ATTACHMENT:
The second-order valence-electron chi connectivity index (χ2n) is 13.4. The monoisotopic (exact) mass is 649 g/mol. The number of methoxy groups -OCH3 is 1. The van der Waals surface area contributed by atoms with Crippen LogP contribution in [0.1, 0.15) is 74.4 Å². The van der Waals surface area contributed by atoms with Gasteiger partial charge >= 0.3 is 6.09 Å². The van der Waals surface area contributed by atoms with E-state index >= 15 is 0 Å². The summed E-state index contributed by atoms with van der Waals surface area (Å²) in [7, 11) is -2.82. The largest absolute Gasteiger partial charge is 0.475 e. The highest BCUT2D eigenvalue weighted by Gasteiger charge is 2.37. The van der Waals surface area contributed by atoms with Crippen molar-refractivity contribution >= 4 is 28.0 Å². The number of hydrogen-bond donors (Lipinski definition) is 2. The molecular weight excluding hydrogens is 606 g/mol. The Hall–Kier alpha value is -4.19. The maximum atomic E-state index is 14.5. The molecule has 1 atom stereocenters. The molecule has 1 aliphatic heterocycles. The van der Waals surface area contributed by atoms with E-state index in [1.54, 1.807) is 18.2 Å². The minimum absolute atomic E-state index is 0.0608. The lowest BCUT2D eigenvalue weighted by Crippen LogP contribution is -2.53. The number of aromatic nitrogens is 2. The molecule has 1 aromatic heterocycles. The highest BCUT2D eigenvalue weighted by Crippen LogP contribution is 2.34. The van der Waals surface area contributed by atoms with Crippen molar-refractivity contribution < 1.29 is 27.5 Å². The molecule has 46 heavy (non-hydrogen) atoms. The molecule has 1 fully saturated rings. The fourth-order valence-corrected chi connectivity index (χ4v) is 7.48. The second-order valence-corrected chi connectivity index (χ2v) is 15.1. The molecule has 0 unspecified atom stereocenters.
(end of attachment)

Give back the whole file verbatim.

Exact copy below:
The second-order valence-electron chi connectivity index (χ2n) is 13.4. The monoisotopic (exact) mass is 649 g/mol. The number of methoxy groups -OCH3 is 1. The van der Waals surface area contributed by atoms with Crippen LogP contribution in [0.1, 0.15) is 74.4 Å². The van der Waals surface area contributed by atoms with Gasteiger partial charge >= 0.3 is 6.09 Å². The van der Waals surface area contributed by atoms with E-state index >= 15 is 0 Å². The summed E-state index contributed by atoms with van der Waals surface area (Å²) in [7, 11) is -2.82. The largest absolute Gasteiger partial charge is 0.475 e. The highest BCUT2D eigenvalue weighted by Gasteiger charge is 2.37. The van der Waals surface area contributed by atoms with Crippen molar-refractivity contribution >= 4 is 28.0 Å². The number of hydrogen-bond donors (Lipinski definition) is 2. The molecular weight excluding hydrogens is 606 g/mol. The Hall–Kier alpha value is -4.19. The maximum atomic E-state index is 14.5. The molecule has 1 atom stereocenters. The molecule has 1 aliphatic heterocycles. The van der Waals surface area contributed by atoms with E-state index in [1.54, 1.807) is 18.2 Å². The minimum absolute atomic E-state index is 0.0608. The lowest BCUT2D eigenvalue weighted by Crippen LogP contribution is -2.53. The number of aromatic nitrogens is 2. The molecule has 1 aromatic heterocycles. The highest BCUT2D eigenvalue weighted by Crippen LogP contribution is 2.34. The van der Waals surface area contributed by atoms with Crippen molar-refractivity contribution < 1.29 is 27.5 Å². The molecule has 46 heavy (non-hydrogen) atoms. The molecule has 1 fully saturated rings. The fourth-order valence-corrected chi connectivity index (χ4v) is 7.48. The second-order valence-corrected chi connectivity index (χ2v) is 15.1. The molecule has 0 unspecified atom stereocenters.